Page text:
uniQure cuts staff and R&D projects to extend gene therapy cash runway

uniQure cuts staff and R&D projects to extend gene therapy cash runway

uniQure, a biotech company focused on gene therapy, is implementing a significant workforce reduction as part of a strategic restructuring effort aimed at ensuring the continuation of its gene therapy trials until 2027. This restructuring will result in the elimination of 20% of the company’s workforce.

uniQure plans to discontinue multiple undisclosed programs, including the potential Parkinson’s disease therapy AMT-210, which aimed to reduce misfolded alpha-synuclein protein in the brain but did not advance to clinical trials. The restructuring will not affect staff involved in manufacturing the hemophilia B drug Hemgenix, developed in partnership with CSL Behring.

As part of the restructuring, UniQure will close a research lab in Lexington, Massachusetts, while consolidating its Good Manufacturing Practice (GMP) manufacturing into a facility in the same area. The company will shift its focus to process and analytical development at its Amsterdam facility in the Netherlands.

Also Read: UniQure Craters On The Gene Therapy Data From Huntington Disease

“At uniQure, our highest priority is to deliver innovative, life-changing therapies to patients with significant unmet needs. To accomplish our mission and generate near-term value for our stakeholders, we will implement a strategic restructuring of our business. We are taking important actions today to cut operating expenses while ensuring that we have the necessary resources to advance our prioritized clinical-stage programs as rapidly as possible to proof-of-concept. Following an extensive review, we plan to discontinue more than half our research and technology projects and focus our R&D efforts on programs that leverage our CNS and liver-targeted gene therapy expertise, have the potential for expedited clinical proof of concept, and have attractive risk-value profiles. We remain fully committed to carefully managing costs, prudently allocating capital, rigorously assessing our clinical development priorities as new data emerges, and thoughtfully evaluating strategies that can enhance value for shareholders.”

– Matt Kapusta, chief executive officer of uniQure

uniQure will prioritize gene therapy programs that are already in clinical trials or in the pipeline. The lead candidate, AMT-130, is undergoing phase 1/2 studies in both the U.S. and Europe for Huntington’s disease, although it experienced a temporary dosing pause due to safety signals. Early-stage trials for AMT-260 in refractory mesial temporal lobe epilepsy and AMT-162 in amyotrophic lateral sclerosis are set to begin in early 2024. Additionally, UniQure plans to initiate a trial for AMT-191 in Fabry disease, pending FDA permission later this year.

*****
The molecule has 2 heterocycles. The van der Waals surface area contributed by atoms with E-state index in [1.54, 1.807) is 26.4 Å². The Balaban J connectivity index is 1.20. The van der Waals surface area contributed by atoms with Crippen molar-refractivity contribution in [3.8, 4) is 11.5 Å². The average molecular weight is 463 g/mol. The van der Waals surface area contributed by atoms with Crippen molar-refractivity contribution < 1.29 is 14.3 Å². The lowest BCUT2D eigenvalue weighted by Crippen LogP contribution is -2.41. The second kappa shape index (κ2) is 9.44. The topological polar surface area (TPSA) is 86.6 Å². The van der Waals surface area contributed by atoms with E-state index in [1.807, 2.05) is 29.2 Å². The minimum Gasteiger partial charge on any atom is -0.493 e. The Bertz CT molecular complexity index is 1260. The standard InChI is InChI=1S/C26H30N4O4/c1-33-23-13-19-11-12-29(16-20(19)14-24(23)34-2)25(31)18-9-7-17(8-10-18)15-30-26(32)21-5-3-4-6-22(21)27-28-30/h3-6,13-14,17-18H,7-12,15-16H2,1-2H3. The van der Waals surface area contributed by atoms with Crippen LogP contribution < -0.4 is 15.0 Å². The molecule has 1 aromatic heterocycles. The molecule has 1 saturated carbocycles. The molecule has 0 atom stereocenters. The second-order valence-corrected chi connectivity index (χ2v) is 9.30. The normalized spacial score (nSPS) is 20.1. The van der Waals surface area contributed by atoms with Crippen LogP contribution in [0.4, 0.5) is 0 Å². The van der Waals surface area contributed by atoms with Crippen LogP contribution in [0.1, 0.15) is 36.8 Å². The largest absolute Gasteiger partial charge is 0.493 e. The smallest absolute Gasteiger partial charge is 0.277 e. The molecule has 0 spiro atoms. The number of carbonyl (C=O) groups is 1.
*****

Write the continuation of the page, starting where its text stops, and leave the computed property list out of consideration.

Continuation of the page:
The restructuring is expected to save approximately $180 million over the next three years, providing funding for operations through the second quarter of 2027. As of the end of June, UniQure had $628.6 million in cash, with an additional $100 million received from CSL Behring as a milestone payment related to their approved gene therapy for hemophilia B, Hemgenix, which is the most expensive drug in the US with a price tag of $3.5 million per dose.

Also Read: Despite CSL’s Hemophilia B Gene Therapy, NICE Is Not Persuaded

“These were difficult but necessary decisions. “I’m truly grateful for the commitment and contributions of our many colleagues, and we remain fully committed to delivering on our promise to patients in need. We also look forward to sharing longer-term, interim data on our Huntington’s disease program in late fourth quarter of this year and initiating clinical trials for our other programs as rapidly as possible.”

– Matt Kapusta, chief executive officer of uniQure

To oversee the changes, Richard Porter, Ph.D., who joined UniQure through its acquisition of Corlieve Therapeutics in 2021, will take on the combined role of Chief Business and Scientific Officer, while Ricardo Dolmetsch, Ph.D., will remain as a scientific consultant until the end of the year.

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